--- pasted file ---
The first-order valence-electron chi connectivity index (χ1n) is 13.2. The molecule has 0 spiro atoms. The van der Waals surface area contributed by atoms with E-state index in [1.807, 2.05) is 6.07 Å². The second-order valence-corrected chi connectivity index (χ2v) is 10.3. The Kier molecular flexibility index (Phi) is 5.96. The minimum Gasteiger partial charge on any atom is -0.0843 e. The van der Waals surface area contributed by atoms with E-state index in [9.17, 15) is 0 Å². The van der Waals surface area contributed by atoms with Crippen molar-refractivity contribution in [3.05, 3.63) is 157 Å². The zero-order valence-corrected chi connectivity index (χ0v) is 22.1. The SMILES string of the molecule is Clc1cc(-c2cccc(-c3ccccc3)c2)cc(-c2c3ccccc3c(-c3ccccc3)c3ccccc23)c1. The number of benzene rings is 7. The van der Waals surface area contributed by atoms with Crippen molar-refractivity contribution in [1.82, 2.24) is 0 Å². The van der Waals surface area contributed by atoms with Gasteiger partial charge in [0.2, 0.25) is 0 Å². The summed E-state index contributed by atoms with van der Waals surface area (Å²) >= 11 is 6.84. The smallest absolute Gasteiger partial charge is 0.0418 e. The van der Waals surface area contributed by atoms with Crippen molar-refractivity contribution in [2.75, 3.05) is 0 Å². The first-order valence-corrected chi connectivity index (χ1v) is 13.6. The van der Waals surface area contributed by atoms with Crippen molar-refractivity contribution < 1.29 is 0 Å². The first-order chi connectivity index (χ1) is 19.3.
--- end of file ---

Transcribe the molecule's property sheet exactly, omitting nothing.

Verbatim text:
The first-order valence-electron chi connectivity index (χ1n) is 13.2. The molecule has 0 spiro atoms. The van der Waals surface area contributed by atoms with E-state index in [1.807, 2.05) is 6.07 Å². The second-order valence-corrected chi connectivity index (χ2v) is 10.3. The Kier molecular flexibility index (Phi) is 5.96. The minimum Gasteiger partial charge on any atom is -0.0843 e. The van der Waals surface area contributed by atoms with E-state index in [9.17, 15) is 0 Å². The van der Waals surface area contributed by atoms with Crippen molar-refractivity contribution in [3.05, 3.63) is 157 Å². The zero-order valence-corrected chi connectivity index (χ0v) is 22.1. The SMILES string of the molecule is Clc1cc(-c2cccc(-c3ccccc3)c2)cc(-c2c3ccccc3c(-c3ccccc3)c3ccccc23)c1. The number of benzene rings is 7. The van der Waals surface area contributed by atoms with Crippen molar-refractivity contribution in [1.82, 2.24) is 0 Å². The van der Waals surface area contributed by atoms with Gasteiger partial charge in [0.2, 0.25) is 0 Å². The summed E-state index contributed by atoms with van der Waals surface area (Å²) >= 11 is 6.84. The smallest absolute Gasteiger partial charge is 0.0418 e. The van der Waals surface area contributed by atoms with Crippen molar-refractivity contribution in [2.75, 3.05) is 0 Å². The first-order valence-corrected chi connectivity index (χ1v) is 13.6. The van der Waals surface area contributed by atoms with Crippen molar-refractivity contribution < 1.29 is 0 Å². The first-order chi connectivity index (χ1) is 19.3.